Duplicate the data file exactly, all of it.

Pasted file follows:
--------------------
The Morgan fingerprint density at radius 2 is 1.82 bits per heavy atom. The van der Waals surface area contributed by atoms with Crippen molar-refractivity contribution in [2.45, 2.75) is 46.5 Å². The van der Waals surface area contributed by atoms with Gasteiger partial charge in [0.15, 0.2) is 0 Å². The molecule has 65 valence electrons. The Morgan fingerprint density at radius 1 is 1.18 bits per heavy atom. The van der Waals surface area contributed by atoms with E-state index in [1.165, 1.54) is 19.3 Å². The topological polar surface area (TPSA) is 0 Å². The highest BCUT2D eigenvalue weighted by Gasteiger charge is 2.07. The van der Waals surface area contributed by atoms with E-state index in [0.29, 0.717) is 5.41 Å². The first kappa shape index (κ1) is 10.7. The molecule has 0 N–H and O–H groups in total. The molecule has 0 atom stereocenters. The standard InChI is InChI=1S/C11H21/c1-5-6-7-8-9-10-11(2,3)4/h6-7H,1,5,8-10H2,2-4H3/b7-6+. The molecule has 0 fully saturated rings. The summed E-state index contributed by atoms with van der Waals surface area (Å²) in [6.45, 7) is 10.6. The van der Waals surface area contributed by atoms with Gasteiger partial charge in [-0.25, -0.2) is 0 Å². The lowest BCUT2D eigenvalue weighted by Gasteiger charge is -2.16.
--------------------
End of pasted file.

The Morgan fingerprint density at radius 2 is 1.82 bits per heavy atom. The van der Waals surface area contributed by atoms with Crippen molar-refractivity contribution in [2.45, 2.75) is 46.5 Å². The van der Waals surface area contributed by atoms with Gasteiger partial charge in [0.15, 0.2) is 0 Å². The molecule has 65 valence electrons. The Morgan fingerprint density at radius 1 is 1.18 bits per heavy atom. The van der Waals surface area contributed by atoms with E-state index in [1.165, 1.54) is 19.3 Å². The topological polar surface area (TPSA) is 0 Å². The highest BCUT2D eigenvalue weighted by Gasteiger charge is 2.07. The van der Waals surface area contributed by atoms with E-state index in [0.29, 0.717) is 5.41 Å². The first kappa shape index (κ1) is 10.7. The molecule has 0 N–H and O–H groups in total. The molecule has 0 atom stereocenters. The standard InChI is InChI=1S/C11H21/c1-5-6-7-8-9-10-11(2,3)4/h6-7H,1,5,8-10H2,2-4H3/b7-6+. The molecule has 0 fully saturated rings. The summed E-state index contributed by atoms with van der Waals surface area (Å²) in [6.45, 7) is 10.6. The van der Waals surface area contributed by atoms with Gasteiger partial charge in [-0.25, -0.2) is 0 Å². The lowest BCUT2D eigenvalue weighted by Gasteiger charge is -2.16.